Crystal clear swimming pools are often at the center of summer fun. And while we put a lot of emphasis on wearing sunscreen and preventing drowning during water activities, you probably don’t think about the chemicals that go into pools. Sure, you might be familiar with the smell of chlorine, but if the pool cleaning duties don’t fall on you, you’re probably not researching how pool chemicals could affect your health.
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Pool chemicals like chlorine and bromine keep you safe from germs and bacteria. When used correctly, they help prevent outbreaks and other potential health problems. However, with recent shortages, many people have resorted to mixing things into pools that shouldn’t be. Other problems include mishandling or not storing pool chemicals correctly.
Emergency medicine physician Baruch Fertel, MD, offers some helpful tips for managing pool chemicals so you can stay safe whether you’re cleaning or enjoying the pool.
“It’s a great time of year,” says Dr. Fertel. “People have opened up their pools so their friends and family can cool off from the hot weather. However, everyone needs to maintain some basic safety rules when it comes to pool chemicals and equipment.”
The CDC refers to the chlorine and pH level of your pool as your “disinfection team.” These two elements serve as the first defense against germs that can cause illness. While chlorine is very effective, it doesn’t work instantly. And when things like dirt, skin cells, sunlight and even fecal matter end up in a pool, they can reduce chlorine levels.
The pH level determines how acidic or basic your pool water is. If the water has a high pH, it’s harder for chlorine to kill germs. Another thing to keep in mind is that your body can have a pH between 7.2 and 7.8. If pool water isn’t in this pH range, you’ll be able to tell because your skin and eyes will become irritated. To ensure this doesn’t happen to you or your guests, you’ll need to regularly check and adjust the chlorine and pH levels.
Dr. Fertel says that other common symptoms of irritation or illness include:
No, you shouldn’t be able to smell chlorine. According to the CDC, a well-maintained pool should not have a strong chemical smell. When you encounter that strong “chlorine smell,” you’re getting a whiff of what are known as “chloramines.” Chloramines are formed when things like sweat, urine, dirt, skin cells and even poop mix with chlorinated water.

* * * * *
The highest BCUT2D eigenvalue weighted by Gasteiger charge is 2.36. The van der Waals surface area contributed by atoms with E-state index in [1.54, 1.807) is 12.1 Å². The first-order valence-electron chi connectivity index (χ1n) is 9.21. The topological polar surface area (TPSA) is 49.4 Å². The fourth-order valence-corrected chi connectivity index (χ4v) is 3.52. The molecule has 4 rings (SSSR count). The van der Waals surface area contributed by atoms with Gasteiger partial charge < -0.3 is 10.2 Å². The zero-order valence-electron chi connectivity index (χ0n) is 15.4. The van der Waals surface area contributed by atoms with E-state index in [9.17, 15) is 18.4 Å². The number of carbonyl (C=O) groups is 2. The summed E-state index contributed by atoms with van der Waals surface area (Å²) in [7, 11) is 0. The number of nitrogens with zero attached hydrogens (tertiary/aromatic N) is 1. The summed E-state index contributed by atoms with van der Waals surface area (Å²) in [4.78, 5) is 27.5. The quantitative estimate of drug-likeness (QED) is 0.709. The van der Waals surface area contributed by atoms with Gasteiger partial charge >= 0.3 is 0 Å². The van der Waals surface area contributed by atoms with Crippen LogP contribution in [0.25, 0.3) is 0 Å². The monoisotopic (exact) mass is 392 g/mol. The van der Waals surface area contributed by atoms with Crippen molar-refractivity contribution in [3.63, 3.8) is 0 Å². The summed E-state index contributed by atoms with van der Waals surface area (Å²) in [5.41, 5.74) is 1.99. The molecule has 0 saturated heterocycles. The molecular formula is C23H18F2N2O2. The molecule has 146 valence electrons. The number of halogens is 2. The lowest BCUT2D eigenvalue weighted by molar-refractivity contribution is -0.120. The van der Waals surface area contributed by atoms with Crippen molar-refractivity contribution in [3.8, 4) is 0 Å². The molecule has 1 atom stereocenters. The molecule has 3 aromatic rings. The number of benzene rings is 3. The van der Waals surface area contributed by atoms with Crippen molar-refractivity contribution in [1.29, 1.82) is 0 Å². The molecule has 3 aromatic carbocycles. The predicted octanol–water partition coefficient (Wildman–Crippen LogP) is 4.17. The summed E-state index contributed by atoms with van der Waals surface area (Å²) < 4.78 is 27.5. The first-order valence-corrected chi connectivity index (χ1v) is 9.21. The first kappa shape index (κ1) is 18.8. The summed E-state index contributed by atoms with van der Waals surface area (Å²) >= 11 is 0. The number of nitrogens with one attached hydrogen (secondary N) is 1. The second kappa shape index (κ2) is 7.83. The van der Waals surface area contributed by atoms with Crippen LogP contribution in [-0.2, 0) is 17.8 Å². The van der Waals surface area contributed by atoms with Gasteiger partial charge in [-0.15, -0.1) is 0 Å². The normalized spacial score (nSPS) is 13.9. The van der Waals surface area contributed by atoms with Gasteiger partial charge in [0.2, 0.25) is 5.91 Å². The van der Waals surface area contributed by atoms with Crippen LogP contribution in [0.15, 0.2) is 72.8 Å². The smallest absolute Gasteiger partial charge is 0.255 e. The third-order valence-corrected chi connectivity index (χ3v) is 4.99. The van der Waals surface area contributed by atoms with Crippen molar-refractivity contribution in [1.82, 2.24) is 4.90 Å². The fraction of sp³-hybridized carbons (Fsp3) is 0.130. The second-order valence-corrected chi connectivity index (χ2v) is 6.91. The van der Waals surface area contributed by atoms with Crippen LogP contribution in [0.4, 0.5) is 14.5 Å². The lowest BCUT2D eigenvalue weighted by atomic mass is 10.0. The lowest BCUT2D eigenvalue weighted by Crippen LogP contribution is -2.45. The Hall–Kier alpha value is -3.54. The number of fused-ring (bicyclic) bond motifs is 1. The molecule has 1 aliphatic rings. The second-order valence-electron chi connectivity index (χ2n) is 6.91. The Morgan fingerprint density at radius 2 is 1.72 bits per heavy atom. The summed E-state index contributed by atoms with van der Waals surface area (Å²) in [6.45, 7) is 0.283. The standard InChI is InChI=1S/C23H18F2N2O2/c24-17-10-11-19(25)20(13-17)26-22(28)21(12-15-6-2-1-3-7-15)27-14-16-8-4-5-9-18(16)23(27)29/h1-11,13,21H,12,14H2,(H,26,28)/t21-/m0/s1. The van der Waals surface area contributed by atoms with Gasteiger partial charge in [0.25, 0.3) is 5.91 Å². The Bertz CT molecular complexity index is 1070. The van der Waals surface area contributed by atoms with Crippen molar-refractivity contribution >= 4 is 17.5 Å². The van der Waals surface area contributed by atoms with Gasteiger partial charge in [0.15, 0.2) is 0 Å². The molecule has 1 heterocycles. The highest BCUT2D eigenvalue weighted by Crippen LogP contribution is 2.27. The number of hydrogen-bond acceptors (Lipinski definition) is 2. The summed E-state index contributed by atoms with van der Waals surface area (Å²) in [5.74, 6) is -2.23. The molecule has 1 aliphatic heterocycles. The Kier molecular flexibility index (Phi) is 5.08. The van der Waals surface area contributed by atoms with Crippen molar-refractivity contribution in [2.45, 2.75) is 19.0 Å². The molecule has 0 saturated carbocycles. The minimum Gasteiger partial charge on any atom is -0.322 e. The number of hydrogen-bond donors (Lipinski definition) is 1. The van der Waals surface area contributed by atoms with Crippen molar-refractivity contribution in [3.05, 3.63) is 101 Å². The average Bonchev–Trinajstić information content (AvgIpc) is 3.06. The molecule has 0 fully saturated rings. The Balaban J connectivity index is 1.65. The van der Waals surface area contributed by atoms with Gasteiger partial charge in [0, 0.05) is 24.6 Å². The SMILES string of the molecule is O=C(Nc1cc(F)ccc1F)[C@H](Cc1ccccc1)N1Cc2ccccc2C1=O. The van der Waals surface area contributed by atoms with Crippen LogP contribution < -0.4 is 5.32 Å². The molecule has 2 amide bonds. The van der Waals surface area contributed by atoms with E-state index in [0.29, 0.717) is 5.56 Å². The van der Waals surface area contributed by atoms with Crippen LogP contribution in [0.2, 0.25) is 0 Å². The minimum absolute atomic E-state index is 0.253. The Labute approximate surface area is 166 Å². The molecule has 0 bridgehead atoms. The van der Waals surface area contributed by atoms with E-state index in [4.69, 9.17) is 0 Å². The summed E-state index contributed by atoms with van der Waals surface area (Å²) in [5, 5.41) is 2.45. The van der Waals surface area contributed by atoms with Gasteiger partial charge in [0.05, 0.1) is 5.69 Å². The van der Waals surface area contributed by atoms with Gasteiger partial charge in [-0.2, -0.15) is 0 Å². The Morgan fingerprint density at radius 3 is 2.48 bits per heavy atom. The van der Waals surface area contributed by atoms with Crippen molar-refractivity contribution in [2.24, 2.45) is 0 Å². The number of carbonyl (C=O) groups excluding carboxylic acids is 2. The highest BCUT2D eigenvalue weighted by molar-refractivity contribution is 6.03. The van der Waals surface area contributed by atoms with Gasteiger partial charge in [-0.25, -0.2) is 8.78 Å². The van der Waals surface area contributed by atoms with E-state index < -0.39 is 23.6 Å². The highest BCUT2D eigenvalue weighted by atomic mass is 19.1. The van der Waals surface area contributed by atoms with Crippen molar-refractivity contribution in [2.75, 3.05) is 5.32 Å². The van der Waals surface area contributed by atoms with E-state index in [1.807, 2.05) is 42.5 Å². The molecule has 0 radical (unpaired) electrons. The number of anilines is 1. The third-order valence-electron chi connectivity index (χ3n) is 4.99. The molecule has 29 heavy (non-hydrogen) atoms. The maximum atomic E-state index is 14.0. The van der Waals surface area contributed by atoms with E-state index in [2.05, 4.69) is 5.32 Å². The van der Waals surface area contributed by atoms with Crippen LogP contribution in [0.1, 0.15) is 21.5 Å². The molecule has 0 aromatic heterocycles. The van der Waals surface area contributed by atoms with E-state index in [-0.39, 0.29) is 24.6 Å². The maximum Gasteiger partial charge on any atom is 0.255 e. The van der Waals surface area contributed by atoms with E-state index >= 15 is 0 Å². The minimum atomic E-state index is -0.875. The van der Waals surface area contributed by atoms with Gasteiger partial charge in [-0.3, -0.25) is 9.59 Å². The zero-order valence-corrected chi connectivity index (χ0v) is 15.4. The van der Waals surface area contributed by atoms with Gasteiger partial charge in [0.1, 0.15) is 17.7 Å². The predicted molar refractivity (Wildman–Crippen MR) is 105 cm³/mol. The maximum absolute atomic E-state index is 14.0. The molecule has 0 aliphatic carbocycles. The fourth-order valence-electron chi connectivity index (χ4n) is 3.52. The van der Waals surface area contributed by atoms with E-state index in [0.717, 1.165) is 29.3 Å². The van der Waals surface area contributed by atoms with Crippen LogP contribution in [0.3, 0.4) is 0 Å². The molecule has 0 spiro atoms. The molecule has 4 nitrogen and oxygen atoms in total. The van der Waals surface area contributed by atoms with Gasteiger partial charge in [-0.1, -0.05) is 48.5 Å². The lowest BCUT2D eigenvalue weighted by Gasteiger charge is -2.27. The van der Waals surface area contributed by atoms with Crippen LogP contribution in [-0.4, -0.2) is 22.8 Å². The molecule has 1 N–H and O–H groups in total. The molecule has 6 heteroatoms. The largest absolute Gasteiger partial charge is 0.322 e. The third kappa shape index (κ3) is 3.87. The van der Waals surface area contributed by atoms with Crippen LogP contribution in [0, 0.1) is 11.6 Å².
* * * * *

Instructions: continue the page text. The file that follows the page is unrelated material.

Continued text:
After reading the last section, you probably don’t want to get into a public pool again. But there are things that you can do at home to prevent chloramines.
Dr. Fertel says there’s a right and wrong way to do it. When you think about it, it’s no different than adding detergent to a washing machine.
“When you’re adding chemicals to a pool, always add the powder to the water, not the water to the powder. When even a little bit of water gets on some pool chemicals, something called ‘wetting’ occurs. Chemical wetting can cause a dangerous reaction and combustibility. That’s why it’s really important to add pool chemicals to the water.”
You never want to store chemicals in a damp area. Dr. Fertel strongly recommends keeping them in a very dry space and away from any leaky containers.
“Pool chemicals should be stored in a dry area. Make sure that there are no other chemicals or items on the shelves above that could potentially drip down on them. The containers that the chemicals are in should also be sealed tightly.”
He adds that chemicals from different years should never be mixed. And if you’re using a specific device or container to pour the chemicals in, clean it thoroughly before the next use.
If you can’t find the pool chemicals that you need, mixing your own concoction is never the answer. According to the EPA, some common pool chemicals aren’t compatible with one another. Mixing these chemicals could cause a chemical reaction that could ignite combustible materials nearby or it can create highly toxic and corrosive chlorine gas.
“If you have a hard time finding the pool chemicals that you need, don’t resort to ‘homegrown brews’ or ‘homegrown mixtures.’ We know there are a lot of things that are in short supply right now. Pool chemicals are no exception. It’s important to use things that are safe and certified for use in a pool. It’s not the time to experiment.”
He adds that basic personal protective equipment like goggles and gloves are essential. If you’re using pool chemicals for a longer period, Dr. Fertel suggests using a face shield. And be sure to use these chemicals in a well-ventilated area.
Dr. Fertel says that most exposures to chemicals can be managed by just leaving the area. But when in doubt, seek medical help. And if someone ingests pool chemicals, contact your local poison control center immediately.